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Searching for Shangri La

July 13, 2013
By JOE HACKETT - Outdoors Columnist (joehackett13@yahoo.com) , Adirondack Daily Enterprise

Last weekend, I took a long wander through a vast area of familiar old woods and still waters. I blame it on all the rain; my mind was simply too soggy to think straight.

The purpose of the journey was to investigate a long told, old tale about a mythical little trout pond that has seemingly been lost to history.

I don't recall who was the first to tell me of the solitary pond, but it has been on my angling radar for many years. It may have been "Rocky," a crusty old character who frequently fishes the St. Regis area.

Article Photos

The water bodies of the St.?Regis Canoe Area accentuate the landscape in this view from Long Pond Mountain.
(Enterprise file photo — Mike Lynch)

Over the years, I've sniffed around a bit and cast the pond's name at several old angling acquaintances. But my efforts have never brought so much as a nibble. The usual response has been, "Nope, I've never heard of that one."

Typically, their response would be followed by a query of their own, "Hey! Where'd you say the pond's located?"

My patent reply would always be, "I didn't say where it was, I was asking you."

Although anglers prefer to catch fish, there always seems to be a lot of cat-and-mouse whenever the fishing conversation concerns brook trout.

Such responses are not unusual since most local anglers pride themselves on knowing the locations of all the best trout ponds. No one wants to admit they've never been there.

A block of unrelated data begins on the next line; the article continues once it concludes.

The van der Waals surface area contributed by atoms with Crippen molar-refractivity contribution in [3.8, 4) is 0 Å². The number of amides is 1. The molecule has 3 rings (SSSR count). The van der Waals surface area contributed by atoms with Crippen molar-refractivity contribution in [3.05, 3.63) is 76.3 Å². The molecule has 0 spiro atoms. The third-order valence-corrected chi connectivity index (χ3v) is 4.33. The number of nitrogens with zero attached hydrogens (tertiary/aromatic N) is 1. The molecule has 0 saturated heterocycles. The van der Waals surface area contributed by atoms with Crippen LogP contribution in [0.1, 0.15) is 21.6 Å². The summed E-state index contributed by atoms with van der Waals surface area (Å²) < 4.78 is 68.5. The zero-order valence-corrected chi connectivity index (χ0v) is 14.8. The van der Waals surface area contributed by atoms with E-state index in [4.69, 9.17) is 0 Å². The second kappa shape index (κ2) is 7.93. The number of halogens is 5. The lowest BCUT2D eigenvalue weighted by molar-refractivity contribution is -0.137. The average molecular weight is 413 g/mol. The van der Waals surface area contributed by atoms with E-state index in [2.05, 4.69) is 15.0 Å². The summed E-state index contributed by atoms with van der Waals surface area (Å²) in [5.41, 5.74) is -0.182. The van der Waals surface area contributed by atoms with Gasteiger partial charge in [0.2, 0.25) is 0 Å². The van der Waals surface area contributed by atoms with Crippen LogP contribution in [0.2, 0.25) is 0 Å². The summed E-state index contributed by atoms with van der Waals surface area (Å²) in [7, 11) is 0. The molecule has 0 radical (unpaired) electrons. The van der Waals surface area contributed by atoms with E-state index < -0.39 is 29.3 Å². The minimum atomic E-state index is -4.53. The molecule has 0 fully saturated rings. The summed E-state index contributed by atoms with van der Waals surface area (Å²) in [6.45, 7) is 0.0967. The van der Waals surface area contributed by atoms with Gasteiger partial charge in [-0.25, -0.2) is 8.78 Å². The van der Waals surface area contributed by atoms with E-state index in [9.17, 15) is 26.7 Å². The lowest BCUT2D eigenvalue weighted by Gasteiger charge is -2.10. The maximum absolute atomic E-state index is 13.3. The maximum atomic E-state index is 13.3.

From the description I had received, the pond was supposed to be located on the backside of a long esker, in a little kettle bog protected by thick woods and heavy blowdown.

The description included few other clues, but most intriguing was the name of the pond.

The conversations usually went something like this.

"I don't know if it has any name on the maps. I've always called it Shangri La Pond, 'cuz you could always catch a batch of 'em in there, even when all the other ponds weren't puttin' out any trout."

As can be expected, my response was immediate.

"Any size to 'em?" I recall asking.

"Nope, nothing real big, just big enough to fill a frying pan," I was told. "And you never had to work too hard to catch a batch."

The tale has remained tucked far back in the recesses of my meager mind for more than a quarter of a century.

But for some odd reason, the recent soggy weather seemed to peak my interest in slogging through another bog. I assume it was a case of water on the brain, or maybe I simply took too many shots to the head during a brief college hockey career.

Whatever the cause, I was soon hard on the case. I studied the maps, scoured the fishery surveys, checked the stocking records and even chanced a few gentle inquiries among some of the local Department of Environmental Conservation fisheries experts. But nobody would give up any information.

According to the tale, the square tails could be found within the confines of the 18,400-acre St. Regis Canoe Area, "just off the carry trail."

The standard USGS quadrangle maps provided plenty of prospective waters, but most of them were just no-name specks on the map. A few of them revealed the presence of a flow, which is often a good sign. Brookies like the cold-water brooks, and so do beaver.